Maryam Monalisa Gharavi is a Ph.D. candidate in Comparative Literature and Film & Visual Studies at Harvard University. Her fields of study include discourses of progress and modernity and the political terrain of empire, especially in the global South. She is a published poet and has directed several films. Currently she is a Graduate Student Associate at the David Rockefeller Center for Latin American Studies. Her dissertation compares transgression and banditry in cinema during Brazil’s military dictatorship and liberal democracy. She is translating Algaravias by Syrian-Brazilian poet Waly Salomão.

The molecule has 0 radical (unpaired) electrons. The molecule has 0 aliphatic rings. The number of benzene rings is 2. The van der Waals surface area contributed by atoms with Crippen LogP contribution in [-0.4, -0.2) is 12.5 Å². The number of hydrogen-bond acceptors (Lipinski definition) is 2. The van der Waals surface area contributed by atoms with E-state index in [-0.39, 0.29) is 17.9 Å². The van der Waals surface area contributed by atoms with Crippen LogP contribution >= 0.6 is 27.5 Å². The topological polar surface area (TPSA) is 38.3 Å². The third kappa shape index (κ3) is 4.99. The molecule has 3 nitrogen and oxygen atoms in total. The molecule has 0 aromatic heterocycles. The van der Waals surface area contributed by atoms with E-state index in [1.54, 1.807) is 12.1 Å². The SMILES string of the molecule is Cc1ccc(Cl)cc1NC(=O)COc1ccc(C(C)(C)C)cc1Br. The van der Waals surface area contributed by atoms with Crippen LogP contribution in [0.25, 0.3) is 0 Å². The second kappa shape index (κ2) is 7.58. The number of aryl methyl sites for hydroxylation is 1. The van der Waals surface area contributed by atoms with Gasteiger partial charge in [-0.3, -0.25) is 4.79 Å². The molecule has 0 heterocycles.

Antonio Gómez received his Ph.D. in Latin American literature from the University of Pittsburgh, and currently teaches Latin American Literature and Film at Tulane University. His research interests include the discourse of exile in Latin American intellectual history, documentary film and the writing of recent history—especially the present rewriting of the sixties, and new cinematic poetics in Latin America. He has edited the volume Provisoria-mente. Textos para Diamela Eltit (Beatriz Viterbo, 2007), and is currently working on a book project on filmic renarrations of Argentine history of the 60s and 70s, in collaboration with Verónica Garibotto. Their coauthored article “‘Releo mis papeles del pasado para escribir mi romance del porvenir’: Respiración artificial y el programa de refundación del campo cultural argentino” is forthcoming inRevista Iberoamericana.